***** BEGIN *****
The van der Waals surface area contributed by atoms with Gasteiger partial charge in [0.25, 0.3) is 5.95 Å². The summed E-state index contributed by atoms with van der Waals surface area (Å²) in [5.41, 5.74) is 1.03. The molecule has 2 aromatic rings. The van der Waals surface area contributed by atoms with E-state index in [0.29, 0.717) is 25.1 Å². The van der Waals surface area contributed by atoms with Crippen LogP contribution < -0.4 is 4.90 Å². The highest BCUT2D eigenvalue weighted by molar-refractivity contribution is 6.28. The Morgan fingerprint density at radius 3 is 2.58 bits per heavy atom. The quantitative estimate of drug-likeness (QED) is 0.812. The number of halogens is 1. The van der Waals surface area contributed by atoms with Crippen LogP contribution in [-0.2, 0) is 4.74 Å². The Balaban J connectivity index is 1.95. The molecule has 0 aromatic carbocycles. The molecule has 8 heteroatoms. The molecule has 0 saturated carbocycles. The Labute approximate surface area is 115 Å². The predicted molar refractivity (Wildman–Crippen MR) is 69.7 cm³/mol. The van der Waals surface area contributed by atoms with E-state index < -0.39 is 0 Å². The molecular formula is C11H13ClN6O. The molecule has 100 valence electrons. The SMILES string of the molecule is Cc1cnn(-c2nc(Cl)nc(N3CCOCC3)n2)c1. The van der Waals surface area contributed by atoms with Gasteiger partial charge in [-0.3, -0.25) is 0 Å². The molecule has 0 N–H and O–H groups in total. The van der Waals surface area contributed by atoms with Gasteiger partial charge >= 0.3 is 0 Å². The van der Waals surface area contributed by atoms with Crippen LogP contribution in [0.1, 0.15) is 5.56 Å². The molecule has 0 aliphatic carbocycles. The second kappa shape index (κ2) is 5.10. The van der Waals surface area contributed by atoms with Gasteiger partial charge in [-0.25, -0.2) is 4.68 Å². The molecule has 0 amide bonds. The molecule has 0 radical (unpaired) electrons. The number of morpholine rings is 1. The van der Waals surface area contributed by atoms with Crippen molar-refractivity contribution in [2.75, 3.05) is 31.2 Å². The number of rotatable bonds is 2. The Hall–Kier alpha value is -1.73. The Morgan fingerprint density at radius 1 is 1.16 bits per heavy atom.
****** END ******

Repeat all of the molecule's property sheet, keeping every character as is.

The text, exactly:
The van der Waals surface area contributed by atoms with Gasteiger partial charge in [0.25, 0.3) is 5.95 Å². The summed E-state index contributed by atoms with van der Waals surface area (Å²) in [5.41, 5.74) is 1.03. The molecule has 2 aromatic rings. The van der Waals surface area contributed by atoms with E-state index in [0.29, 0.717) is 25.1 Å². The van der Waals surface area contributed by atoms with Crippen LogP contribution < -0.4 is 4.90 Å². The highest BCUT2D eigenvalue weighted by molar-refractivity contribution is 6.28. The Morgan fingerprint density at radius 3 is 2.58 bits per heavy atom. The quantitative estimate of drug-likeness (QED) is 0.812. The number of halogens is 1. The van der Waals surface area contributed by atoms with Crippen LogP contribution in [-0.2, 0) is 4.74 Å². The Balaban J connectivity index is 1.95. The molecule has 0 aromatic carbocycles. The molecule has 8 heteroatoms. The molecule has 0 saturated carbocycles. The Labute approximate surface area is 115 Å². The predicted molar refractivity (Wildman–Crippen MR) is 69.7 cm³/mol. The van der Waals surface area contributed by atoms with E-state index < -0.39 is 0 Å². The molecular formula is C11H13ClN6O. The molecule has 100 valence electrons. The SMILES string of the molecule is Cc1cnn(-c2nc(Cl)nc(N3CCOCC3)n2)c1. The van der Waals surface area contributed by atoms with Gasteiger partial charge in [-0.3, -0.25) is 0 Å². The molecule has 0 N–H and O–H groups in total. The van der Waals surface area contributed by atoms with Gasteiger partial charge >= 0.3 is 0 Å². The van der Waals surface area contributed by atoms with Crippen LogP contribution in [0.1, 0.15) is 5.56 Å². The molecule has 0 aliphatic carbocycles. The second kappa shape index (κ2) is 5.10. The van der Waals surface area contributed by atoms with Gasteiger partial charge in [-0.25, -0.2) is 4.68 Å². The molecule has 0 amide bonds. The molecule has 0 radical (unpaired) electrons. The number of morpholine rings is 1. The van der Waals surface area contributed by atoms with Crippen molar-refractivity contribution in [2.75, 3.05) is 31.2 Å². The number of rotatable bonds is 2. The Hall–Kier alpha value is -1.73. The Morgan fingerprint density at radius 1 is 1.16 bits per heavy atom.